October 21st, 2013
This week brings us the release of five economic reports that may influence mortgage rates, one of which is arguably the single most important monthly report for the markets. There is data set for release four of the five days, so we can expect to see movement in rates multiple days this week. We are also into corporate earnings season, which can heavily influence stock trading and indirectly bond trading. If earnings reports start to indicate a general consensus of weaker earnings than analysts were expecting, stocks should go into selling mode and bonds could benefit as investors seek the safety of government and mortgage bonds.
The National Association of Realtors will start the week’s activities with the release September’s Existing Home Sales data late Monday morning. This report gives us an indication of housing sector strength and mortgage credit demand by tracking home resales. I don’t see it having much of an influence on the bond market or mortgage rates, but a reading that varies greatly from analysts’ forecasts could lead to a slight change in mortgage pricing. It is expected to show a decline in sales from August to September, meaning the housing sector softened. That would be favorable news for the bond market since a weakening housing sector makes a broader economic recovery less likely and allows bonds to remain appealing to investors.
The Labor Department will post September’s Employment report early Tuesday morning, rescheduled from earlier this month due to the government shutdown. This extremely important report will reveal the U.S. unemployment rate, number of new payrolls added or lost during the month and average hourly earnings. These are considered to be key readings of the employment sector and can have a huge impact on the financial markets. The ideal scenario for the bond market is rising unemployment, falling payrolls and a drop in earnings.
If this report gives us weaker than expected readings, bond prices should move higher and we should see lower mortgage rates Tuesday. Although, it is worth noting that the accuracy of the data is likely to be questioned as a result of the shutdown. However, stronger than forecasted readings would be bad news for the bond market and mortgage rates. Analysts are expecting to see the unemployment rate remain at 7.3%, an increase of 183,000 new jobs from August’s level and a 0.2% increase in earnings.
There is nothing of importance set for release Wednesday and Thursday has only a minor housing report scheduled. That would be September’s New Home Sales at 10:00 AM ET. This data covers the small percentage of home sales that Monday’s Existing Home Sales report didn’t include. It is expected to show an increase in sales of newly constructed homes, but regardless of its results I am not expecting it to have a significant impact on mortgage rates Thursday.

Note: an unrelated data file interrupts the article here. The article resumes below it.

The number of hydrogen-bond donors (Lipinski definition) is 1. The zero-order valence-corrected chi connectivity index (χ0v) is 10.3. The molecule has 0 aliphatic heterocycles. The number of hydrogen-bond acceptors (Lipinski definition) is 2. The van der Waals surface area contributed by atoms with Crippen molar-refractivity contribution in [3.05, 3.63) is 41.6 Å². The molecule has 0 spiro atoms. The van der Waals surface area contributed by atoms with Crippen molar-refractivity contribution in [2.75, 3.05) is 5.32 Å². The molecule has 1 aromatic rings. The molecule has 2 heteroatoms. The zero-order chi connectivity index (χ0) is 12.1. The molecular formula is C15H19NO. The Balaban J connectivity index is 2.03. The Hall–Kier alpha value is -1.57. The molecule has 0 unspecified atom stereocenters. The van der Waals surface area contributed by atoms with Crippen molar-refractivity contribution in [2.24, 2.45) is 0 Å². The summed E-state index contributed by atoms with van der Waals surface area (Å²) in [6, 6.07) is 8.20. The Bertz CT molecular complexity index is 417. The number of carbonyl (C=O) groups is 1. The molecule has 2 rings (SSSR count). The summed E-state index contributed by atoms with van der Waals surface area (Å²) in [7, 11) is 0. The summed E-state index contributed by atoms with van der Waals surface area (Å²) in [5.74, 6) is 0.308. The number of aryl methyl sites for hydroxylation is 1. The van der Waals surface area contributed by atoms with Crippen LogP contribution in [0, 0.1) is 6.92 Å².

Friday has two pieces of economic data that could affect mortgage rates. The Commerce Department will post Durable Goods Orders for September at 8:30 AM ET. This report gives us a measurement of manufacturing sector strength by tracking orders at U.S. factories for big-ticket items, or products that are expected to last three or more years. Analysts are currently calling for an increase in new orders of approximately 3.5%. If we see a much larger increase in orders, mortgage rates will probably rise as bond prices fall. On the other hand, a significantly weaker than expected reading should be good news for the bond market and mortgage rates, but this data can be quite volatile from month to month and is difficult to forecast. Therefore, a small variance from forecasts likely will have little impact on Friday’s bond trading or mortgage pricing.
The week’s last report comes just before 10:00 AM ET Friday when the University of Michigan updates their Index of Consumer Sentiment for this month. This report is moderately important because it helps us measure consumer confidence, which is believed to indicate consumers’ willingness to spend. If consumers are more confident in their own financial and employment situations, they are more apt to make a large purchase in the near future. Since consumer spending makes up over two-thirds of the U.S. economy, any related data is watch closely. Current forecasts show this index falling from the preliminary reading of 75.2 to 74.5, meaning confidence was not as strong this month as previously thought. That would be good news for mortgage rates.
Overall, Tuesday is the most important day of the week with the almighty Employment report now scheduled. None of the other data set for release is considered key or market-moving, but most of the reports can still affect mortgage rates if they show a noticeable variance from forecasts. Wednesday should be the calmest day unless something unexpected happens. However, stock movement can drive bond trading and impact mortgage rates any day, so please proceed cautiously if still floating an interest rate. Maintaining contact with your mortgage professional would be prudent this week.